President Donald Trump has revived the Keystone XL oil pipeline project. State officials are poised to begin the approval process again.
Keystone XL, which embroiled Nebraska in controversy for years, appeared dead after President Barack Obama rejected an application by TransCanada.
President Trump has reversed the order.
“Now it’s time for the state of Nebraska to go through our process here in the state. So, it’s got to go through the regulatory process here,” Gov. Pete Ricketts tells reporters.
Ricketts says TransCanada’s request to complete the pipeline through Nebraska goes to the Public Service Commission.
Ricketts favors Keystone XL.
“I think it will create jobs here in our state and it will help us become less dependent on foreign oil and, of course, the environmental impact study said it would actually reduce the carbon impact,” Ricketts says. “That was part of what the Obama Administration said.”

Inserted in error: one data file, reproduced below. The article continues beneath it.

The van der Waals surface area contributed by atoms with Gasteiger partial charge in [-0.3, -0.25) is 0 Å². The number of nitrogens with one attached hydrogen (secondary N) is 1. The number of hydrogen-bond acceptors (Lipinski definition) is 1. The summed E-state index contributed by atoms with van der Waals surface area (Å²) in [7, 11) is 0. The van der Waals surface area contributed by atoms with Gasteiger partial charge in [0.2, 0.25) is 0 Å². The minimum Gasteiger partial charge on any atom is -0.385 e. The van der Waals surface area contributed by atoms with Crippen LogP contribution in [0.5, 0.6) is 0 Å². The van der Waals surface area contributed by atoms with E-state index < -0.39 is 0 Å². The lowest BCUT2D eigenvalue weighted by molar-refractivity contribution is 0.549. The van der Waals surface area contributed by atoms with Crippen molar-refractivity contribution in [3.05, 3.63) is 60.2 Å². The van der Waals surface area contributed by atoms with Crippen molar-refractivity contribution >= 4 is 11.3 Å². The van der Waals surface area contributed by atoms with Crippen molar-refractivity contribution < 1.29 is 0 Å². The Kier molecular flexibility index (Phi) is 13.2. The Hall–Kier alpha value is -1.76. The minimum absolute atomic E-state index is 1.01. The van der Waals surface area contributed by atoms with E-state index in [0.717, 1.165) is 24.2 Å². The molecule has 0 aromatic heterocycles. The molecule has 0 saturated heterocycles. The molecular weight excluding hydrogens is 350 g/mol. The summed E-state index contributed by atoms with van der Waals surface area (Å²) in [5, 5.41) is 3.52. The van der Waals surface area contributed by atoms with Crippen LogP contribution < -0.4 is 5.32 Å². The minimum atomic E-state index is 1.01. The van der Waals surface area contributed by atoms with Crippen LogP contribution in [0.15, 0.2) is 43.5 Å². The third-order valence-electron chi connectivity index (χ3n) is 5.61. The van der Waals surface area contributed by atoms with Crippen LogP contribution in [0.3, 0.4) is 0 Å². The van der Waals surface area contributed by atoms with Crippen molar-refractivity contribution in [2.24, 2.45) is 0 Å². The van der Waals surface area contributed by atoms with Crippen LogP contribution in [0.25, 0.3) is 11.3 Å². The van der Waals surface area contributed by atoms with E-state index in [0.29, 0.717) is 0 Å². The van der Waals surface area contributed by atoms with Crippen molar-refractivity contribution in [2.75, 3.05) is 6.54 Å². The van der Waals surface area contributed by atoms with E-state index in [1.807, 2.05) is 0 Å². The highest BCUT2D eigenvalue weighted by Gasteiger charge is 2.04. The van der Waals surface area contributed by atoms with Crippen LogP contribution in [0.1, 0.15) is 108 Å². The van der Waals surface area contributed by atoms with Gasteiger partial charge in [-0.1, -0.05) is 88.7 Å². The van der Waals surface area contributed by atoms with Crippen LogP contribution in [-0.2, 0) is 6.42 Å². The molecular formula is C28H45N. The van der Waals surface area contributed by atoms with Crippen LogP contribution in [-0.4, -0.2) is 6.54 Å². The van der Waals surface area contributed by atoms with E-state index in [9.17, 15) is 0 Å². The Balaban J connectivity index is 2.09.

Ricketts dismisses concerns raised that TransCanada would abuse eminent domain proceedings completing the pipeline through Nebraska. The governor says the state already has seen 29,000 miles of pipelines safety built in the state.
TransCanada proposes building Keystone XL to transport crude from western Canada to refineries along the Gulf Coast in Texas.
The $8 billion project would build an oil pipeline from Alberta, Canada to Steele City, Nebraska. It would connect the northern portion of the pipeline with its southern portion which transports crude to oil refineries along the Gulf of Mexico in Texas.
AUDIO: Brent Martin reports [:40]